CLAY COUNTY – Teacher of the Year and School-Related Employee of the Year were selected last week and both educators are ecstatic to take home the award.
Lindsay Burghart is the Teacher of the Year and Cassandra Broughton is the School-Related Employee of the Year. Burghart works at Middleburg High as an intensive reading teacher for juniors and seniors, while Broughton is a behavioral health assistant at W.E. Cherry Elementary in Orange Park.
Teachers do a lot of work. Their schedule is far more involved than grading papers, reading essays, preparing lesson plans and determining how best to make their students excel. What isn’t unseen is how those late hours affect the lives of students each and every day.
“This distinguished honor is well deserved as both employees have worked tremendously hard and also garnered the admiration and respect of the students, parents and staff in Clay County,” Superintendent Addison Davis said. “Mrs. Broughton and Mrs. Broughton act as models for everyone in our profession. I am proud that both of these individuals will represent our district and I look forward to seeing how they continue to elevate Clay.”
Burghart remembers hearing her name called on stage at the Night of Stars event earlier this month and leaning forward to look at the picture of the winner.
“I was shocked,” Burghart said. “I leaned forward to make sure it’s my picture to make sure it actually was me.”
Burghart didn’t necessarily discount her chances of winning, but it was the excellence of everyone on stage that had her shocked.
“From talking with the finalists and getting to know them during the process, it was just so humbling to realize how much they all do for their students and for their profession,” Burghart said. “You realize it could be anybody up on the stage because everyone steps up to positively affect the lives of children.”
Burghart has been at Middleburg High for six years but has taught in Clay County schools for all 13 years of her teaching career. She doesn’t see a future where she’s not teaching. She said if offered any job in the world, she’d pick teaching every time.
Burghart believes that what got her on stage and ultimately accepting the Teacher of the Year award was her relationship with her students. Because they’re seniors and juniors, they’re basically adults which means they need to be treated like adults to succeed, Burghart said.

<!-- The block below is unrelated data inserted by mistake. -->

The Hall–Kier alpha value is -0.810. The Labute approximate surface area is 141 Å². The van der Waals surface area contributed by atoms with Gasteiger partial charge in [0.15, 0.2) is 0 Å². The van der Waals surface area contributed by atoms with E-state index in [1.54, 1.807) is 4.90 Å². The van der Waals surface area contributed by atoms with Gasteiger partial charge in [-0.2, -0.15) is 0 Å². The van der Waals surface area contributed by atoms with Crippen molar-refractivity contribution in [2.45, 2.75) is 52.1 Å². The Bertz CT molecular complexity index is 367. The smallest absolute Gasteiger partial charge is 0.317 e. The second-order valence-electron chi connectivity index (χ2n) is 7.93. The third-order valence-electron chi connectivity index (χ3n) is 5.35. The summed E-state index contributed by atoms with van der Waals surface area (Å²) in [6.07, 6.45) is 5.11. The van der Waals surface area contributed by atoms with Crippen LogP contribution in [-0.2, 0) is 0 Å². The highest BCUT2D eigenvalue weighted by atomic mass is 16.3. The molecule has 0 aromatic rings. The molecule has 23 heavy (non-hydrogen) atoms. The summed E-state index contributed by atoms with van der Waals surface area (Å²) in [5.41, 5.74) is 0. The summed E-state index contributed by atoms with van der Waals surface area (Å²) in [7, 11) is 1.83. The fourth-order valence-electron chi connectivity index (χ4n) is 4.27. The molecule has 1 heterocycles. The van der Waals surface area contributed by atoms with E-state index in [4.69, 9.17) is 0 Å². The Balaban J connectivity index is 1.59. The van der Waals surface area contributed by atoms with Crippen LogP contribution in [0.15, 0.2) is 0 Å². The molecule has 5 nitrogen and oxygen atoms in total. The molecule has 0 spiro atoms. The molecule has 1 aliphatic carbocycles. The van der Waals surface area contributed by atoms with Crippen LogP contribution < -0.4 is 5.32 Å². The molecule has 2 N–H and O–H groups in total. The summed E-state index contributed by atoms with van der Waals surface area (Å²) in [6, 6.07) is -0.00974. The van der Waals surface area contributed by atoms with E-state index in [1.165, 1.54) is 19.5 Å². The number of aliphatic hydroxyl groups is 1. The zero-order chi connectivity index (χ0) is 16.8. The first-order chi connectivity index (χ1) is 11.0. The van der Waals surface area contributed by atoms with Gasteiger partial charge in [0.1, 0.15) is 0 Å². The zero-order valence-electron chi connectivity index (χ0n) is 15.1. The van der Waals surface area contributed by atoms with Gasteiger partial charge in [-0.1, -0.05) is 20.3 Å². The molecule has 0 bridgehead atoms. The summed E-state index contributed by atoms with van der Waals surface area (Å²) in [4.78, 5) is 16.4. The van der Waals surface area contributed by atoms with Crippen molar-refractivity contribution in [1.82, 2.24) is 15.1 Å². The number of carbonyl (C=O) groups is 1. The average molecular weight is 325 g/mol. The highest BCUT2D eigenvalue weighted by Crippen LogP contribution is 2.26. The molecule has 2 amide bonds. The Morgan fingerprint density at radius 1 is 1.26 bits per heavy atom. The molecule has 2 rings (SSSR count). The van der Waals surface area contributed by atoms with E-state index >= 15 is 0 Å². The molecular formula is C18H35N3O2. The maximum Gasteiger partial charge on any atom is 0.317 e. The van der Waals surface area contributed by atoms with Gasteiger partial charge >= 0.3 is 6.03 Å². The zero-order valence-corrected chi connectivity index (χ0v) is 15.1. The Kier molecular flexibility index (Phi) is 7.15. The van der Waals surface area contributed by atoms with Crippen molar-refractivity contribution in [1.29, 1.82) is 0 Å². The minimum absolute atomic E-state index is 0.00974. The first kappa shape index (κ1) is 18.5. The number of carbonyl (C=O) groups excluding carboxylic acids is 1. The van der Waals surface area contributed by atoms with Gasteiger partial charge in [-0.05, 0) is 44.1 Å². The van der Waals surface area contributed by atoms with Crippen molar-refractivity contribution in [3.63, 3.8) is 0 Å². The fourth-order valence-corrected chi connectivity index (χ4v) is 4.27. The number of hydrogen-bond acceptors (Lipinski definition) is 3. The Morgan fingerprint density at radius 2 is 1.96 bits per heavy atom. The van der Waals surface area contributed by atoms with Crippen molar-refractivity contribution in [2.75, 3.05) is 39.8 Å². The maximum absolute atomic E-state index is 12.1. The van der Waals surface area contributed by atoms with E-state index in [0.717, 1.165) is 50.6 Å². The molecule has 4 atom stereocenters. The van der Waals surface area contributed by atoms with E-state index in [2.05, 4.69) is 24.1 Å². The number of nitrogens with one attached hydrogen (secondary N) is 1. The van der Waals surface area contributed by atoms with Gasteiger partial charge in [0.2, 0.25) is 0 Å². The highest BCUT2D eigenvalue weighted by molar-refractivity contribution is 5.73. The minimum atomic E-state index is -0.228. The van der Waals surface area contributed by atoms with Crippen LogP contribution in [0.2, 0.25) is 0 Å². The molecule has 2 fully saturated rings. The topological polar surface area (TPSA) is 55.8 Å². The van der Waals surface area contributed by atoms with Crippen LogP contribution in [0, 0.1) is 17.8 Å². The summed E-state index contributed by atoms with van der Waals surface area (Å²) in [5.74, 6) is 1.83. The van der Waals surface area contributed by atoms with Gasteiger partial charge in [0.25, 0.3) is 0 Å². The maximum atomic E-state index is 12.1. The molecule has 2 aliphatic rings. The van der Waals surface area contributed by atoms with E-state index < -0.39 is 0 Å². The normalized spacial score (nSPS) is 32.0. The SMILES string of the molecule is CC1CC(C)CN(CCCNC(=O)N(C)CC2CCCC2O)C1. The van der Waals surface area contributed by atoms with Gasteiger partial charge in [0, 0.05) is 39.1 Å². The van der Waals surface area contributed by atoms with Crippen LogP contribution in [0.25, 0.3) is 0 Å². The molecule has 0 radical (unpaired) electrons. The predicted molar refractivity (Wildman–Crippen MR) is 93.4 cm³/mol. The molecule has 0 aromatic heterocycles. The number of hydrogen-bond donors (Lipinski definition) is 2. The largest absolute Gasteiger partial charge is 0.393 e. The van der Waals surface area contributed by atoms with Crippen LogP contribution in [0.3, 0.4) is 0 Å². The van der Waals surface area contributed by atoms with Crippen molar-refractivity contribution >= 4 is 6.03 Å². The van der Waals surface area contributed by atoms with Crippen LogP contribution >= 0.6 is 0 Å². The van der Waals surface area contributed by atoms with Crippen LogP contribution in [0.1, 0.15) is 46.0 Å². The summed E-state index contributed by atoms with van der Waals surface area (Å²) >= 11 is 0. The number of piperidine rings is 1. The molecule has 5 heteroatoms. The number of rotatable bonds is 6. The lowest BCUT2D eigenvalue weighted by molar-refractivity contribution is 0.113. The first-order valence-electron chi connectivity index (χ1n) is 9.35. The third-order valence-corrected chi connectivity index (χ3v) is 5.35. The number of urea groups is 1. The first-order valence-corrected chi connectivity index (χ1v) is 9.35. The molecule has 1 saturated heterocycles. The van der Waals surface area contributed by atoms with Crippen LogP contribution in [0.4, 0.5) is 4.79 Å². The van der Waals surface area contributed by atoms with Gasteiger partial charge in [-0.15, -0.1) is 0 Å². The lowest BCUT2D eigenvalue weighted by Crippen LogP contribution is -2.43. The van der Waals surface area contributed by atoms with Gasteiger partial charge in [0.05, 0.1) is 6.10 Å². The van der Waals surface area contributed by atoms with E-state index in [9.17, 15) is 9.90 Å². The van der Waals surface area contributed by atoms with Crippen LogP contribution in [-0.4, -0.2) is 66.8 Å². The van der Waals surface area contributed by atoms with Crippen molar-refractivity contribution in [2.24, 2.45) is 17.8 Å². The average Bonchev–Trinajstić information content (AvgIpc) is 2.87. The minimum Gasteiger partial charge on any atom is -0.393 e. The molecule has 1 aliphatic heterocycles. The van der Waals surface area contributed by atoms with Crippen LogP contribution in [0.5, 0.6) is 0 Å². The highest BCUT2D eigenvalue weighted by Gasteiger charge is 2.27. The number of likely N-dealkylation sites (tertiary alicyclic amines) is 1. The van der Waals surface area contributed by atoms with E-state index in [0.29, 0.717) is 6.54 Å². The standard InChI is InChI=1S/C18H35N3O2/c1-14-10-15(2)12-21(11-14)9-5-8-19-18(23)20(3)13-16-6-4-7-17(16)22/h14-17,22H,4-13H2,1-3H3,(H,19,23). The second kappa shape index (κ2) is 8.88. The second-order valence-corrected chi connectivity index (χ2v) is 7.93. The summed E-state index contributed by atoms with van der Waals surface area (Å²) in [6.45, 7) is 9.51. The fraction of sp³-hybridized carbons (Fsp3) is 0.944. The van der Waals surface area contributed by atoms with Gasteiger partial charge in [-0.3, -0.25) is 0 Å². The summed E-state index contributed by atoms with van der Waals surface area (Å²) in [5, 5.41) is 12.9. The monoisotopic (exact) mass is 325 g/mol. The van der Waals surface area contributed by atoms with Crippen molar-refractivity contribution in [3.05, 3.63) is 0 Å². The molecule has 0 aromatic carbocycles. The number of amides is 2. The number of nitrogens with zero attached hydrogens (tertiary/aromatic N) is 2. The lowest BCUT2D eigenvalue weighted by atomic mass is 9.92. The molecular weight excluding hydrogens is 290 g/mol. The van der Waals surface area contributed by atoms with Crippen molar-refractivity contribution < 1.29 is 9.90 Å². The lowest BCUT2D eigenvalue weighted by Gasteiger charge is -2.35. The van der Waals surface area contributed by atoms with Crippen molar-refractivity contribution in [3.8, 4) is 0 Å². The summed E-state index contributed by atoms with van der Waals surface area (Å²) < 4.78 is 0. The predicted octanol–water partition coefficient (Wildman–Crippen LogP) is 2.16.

“They need to be treated like adults because when they’re treated like adults, they act like adults,” Burghart said. “Once we’re all on the same wavelength in the classroom, everything clicks into space.”
For Burghart’s students to graduate, they have to pass the ACT or SAT which adds a level of pressure to her job in the classroom. These students have to excel so they can get a diploma, Burghart said.
“When they fail, I take it personal,” Burghart said. “That’s a failure on me and I can’t accept failure. I don’t want to see a student walk out of my classroom without a diploma so I give them my all and I expect them to give their all in return.”
Her secret trick is the use of her strategies used when teaching elementary school. That means small group sessions and a constant use of technology. Burghart said her melding of elementary strategies with high school lesson plans is what makes her students so successful.
“Above all else though, I take people for how they are,” Burghart said. “You can’t create a perfect student but you can create a perfect situation for them. My goal is to create that perfect situation.”
The award is a proud moment for Broughton because it’s recognition for the impact she has on people. At her position at W.E. Cherry, Broughton works in an ESE classroom and helps students perform to the best of their abilities at school.
She started in the cafeteria as an assistant five years ago when she realized she had a connection with the students she was helping.
“[Before this], everyone would say I worked well with kids and that I should be a teacher,” Broughton said. “I always said, ‘no way, I’m not taking care of other people’s kids.’”
The job taught her that this line of work isn’t about taking care of other people’s children.
“These aren’t other people’s kids,” Broughton said. “They’re family.”
Broughton works to get inside the minds of her students to figure out how best she can help. A nonverbal student might show signs of discomfort. It’s Broughton’s job to figure out that the discomfort is stemming from a shoe worn by the student.
“We’ll get that student a different shoe or take their shoe off to make them feel comfortable again so they can focus on learning,” Broughton said.
Broughton isn’t a teacher and she doesn’t have plans to be one. While she admires the profession, she prefers her position because it gives her more hands-on time with the students. A teacher grades papers and builds lesson plans, Broughton said, while she gets to spend every minute of her job talking and working with the students to help them excel.
“My job is to constantly be with these kids and I really think I just want to focus on that,” she said.
Broughton’s passion isn’t fueled by moments in the spotlight. She wants to impact people’s lives in a positive way.
“To be recognized by my peers and have all of the family and friends’ support I had there...it was an overwhelming feeling,” Broughton said. “What my job is about touching the lives of others that’s what the past five years of this job have been about for me.
“It’s what it will always be about.”